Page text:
Denzel Washington Reminds Us of His Star Power in Action Sequel
DIRECTOR: ANTOINE FUQUA/2023
Robert McCall is back, which isn’t good news for any ne’er-do-wells operating within walking, driving, or flying distance of him.
We first met Denzel Washington’s version of The Equalizer—not to be confused with Edward Woodward or Queen Latifah’s episodic versions on CBS—in 2014 when he went ham on Russian mobsters in a hardware store. But he’s left behind his hometown of Boston and brought his CIA skills to Sicily for a new target: the Italian Mafia. As he spends time in the seaside village of Altomonte, he discovers an affection for the locals who live in fear of the violent Quaranta family. McCall alerts CIA analyst Emma (Dakota Fanning, reuniting with him two decades after Man on Fire) of his investigation into the family’s activities, but he’s not waiting for backup. It’s only a matter of time until the Mafia meets him face-to-face.
Did you know you can plunge a pistol into someone’s face and it will still fully function? And did you know everything from meat cleavers to stained glass windows can be instruments of terror? These were things I had not considered before The Equalizer 3, even though I’m no stranger to R-rated action. Where John Wick leans into inspirations from first-person shooter games, director Antoine Fuqua prefers more originality, turning everyday objects into weapons and weapons into agents of extirpation. McCall may not be as balletic as Jason Bourne was with magazines and ballpoint pens, but he does move with the precision of a lynx just before devouring his prey.
A synonym of “equalize” is “neutralize,” but that doesn’t describe McCall’s retribution with the same level of justice he seeks. He lays waste to his enemies with a brutality only a handful of movie stars have enough charisma to get away with (see also at present: Gerard Butler, David Harbour, and Keanu Reeves) and only a handful of plots have the black-and-white morality to justify. He protects families, small business owners, and other victims of one-dimensional villains’ collateral damage, and we know he won’t rest until those villains’ lairs are soaked with blood. The emphasis here is on the phrase “we know” because at this point, we know how indulgent this franchise is in its revenge torture and how formulaic it is in its plot structuring.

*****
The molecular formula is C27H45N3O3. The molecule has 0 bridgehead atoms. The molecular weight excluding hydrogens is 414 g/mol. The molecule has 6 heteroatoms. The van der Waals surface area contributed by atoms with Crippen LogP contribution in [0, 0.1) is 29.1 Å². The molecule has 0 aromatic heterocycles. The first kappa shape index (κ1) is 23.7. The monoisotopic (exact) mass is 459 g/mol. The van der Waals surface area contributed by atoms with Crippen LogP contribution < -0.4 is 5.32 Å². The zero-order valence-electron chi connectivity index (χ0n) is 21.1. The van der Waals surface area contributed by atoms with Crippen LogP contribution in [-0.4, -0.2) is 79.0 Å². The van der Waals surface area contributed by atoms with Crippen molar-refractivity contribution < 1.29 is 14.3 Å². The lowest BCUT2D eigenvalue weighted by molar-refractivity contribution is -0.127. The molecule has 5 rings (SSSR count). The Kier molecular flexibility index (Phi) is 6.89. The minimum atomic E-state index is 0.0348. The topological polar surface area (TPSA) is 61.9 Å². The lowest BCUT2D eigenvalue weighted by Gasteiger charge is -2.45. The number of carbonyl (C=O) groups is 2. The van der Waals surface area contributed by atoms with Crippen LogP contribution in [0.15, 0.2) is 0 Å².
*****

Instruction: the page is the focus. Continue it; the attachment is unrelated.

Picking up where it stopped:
If that if-it-ain’t-broke-don’t-fix-it mentality is what you’re looking for, The Equalizer 3 more than delivers because Fuqua is one of the best at making action that is both beautifully shot and easy to follow. (Just a reminder that his Magnificent Seven remake is deeply underrated!) Setting this adventure on one of the dreamiest coastal towns in the world (in reality, the city of Atrani on the Amalfi Coast) means this is the best-looking Equalizer yet, but even that isn’t the real draw. Denzel Washington is the reason we’re getting a third movie at the same time this intellectual property exists as a television series, and all due respect to our current slate of action stars, but very few of them make me leave their genre vehicles thinking about their dramatic talents for the better. Washington’s McCall is conflicted about his violent nature, and though we never see him resist it, we believe him when he insists he’s looking for lagom in how he pursues justice. Charisma is essential, but Washington always does more than what’s necessary, which is why even the way he dunks a tea bag can be a joy to watch.